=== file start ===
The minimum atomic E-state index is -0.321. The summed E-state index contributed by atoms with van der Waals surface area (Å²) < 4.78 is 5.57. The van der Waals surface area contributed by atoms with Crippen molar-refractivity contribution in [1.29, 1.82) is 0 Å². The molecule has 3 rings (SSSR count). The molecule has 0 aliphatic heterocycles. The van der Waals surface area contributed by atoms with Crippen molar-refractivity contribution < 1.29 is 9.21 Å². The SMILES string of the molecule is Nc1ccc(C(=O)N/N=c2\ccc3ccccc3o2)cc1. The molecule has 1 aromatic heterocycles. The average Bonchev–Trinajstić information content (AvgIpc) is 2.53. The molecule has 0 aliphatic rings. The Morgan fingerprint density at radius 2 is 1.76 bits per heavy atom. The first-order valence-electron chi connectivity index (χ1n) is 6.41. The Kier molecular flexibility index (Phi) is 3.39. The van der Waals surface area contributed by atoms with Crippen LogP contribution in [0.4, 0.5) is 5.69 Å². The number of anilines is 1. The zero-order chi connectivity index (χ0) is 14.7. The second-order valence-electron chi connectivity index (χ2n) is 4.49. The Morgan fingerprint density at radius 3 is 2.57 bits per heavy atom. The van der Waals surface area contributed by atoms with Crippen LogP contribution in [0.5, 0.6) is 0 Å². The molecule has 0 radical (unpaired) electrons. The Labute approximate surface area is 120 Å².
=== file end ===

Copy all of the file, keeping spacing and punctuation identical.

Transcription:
The minimum atomic E-state index is -0.321. The summed E-state index contributed by atoms with van der Waals surface area (Å²) < 4.78 is 5.57. The van der Waals surface area contributed by atoms with Crippen molar-refractivity contribution in [1.29, 1.82) is 0 Å². The molecule has 3 rings (SSSR count). The molecule has 0 aliphatic heterocycles. The van der Waals surface area contributed by atoms with Crippen molar-refractivity contribution < 1.29 is 9.21 Å². The SMILES string of the molecule is Nc1ccc(C(=O)N/N=c2\ccc3ccccc3o2)cc1. The molecule has 1 aromatic heterocycles. The average Bonchev–Trinajstić information content (AvgIpc) is 2.53. The molecule has 0 aliphatic rings. The Morgan fingerprint density at radius 2 is 1.76 bits per heavy atom. The first-order valence-electron chi connectivity index (χ1n) is 6.41. The Kier molecular flexibility index (Phi) is 3.39. The van der Waals surface area contributed by atoms with Crippen LogP contribution in [0.4, 0.5) is 5.69 Å². The number of anilines is 1. The zero-order chi connectivity index (χ0) is 14.7. The second-order valence-electron chi connectivity index (χ2n) is 4.49. The Morgan fingerprint density at radius 3 is 2.57 bits per heavy atom. The van der Waals surface area contributed by atoms with Crippen LogP contribution in [0.5, 0.6) is 0 Å². The molecule has 0 radical (unpaired) electrons. The Labute approximate surface area is 120 Å².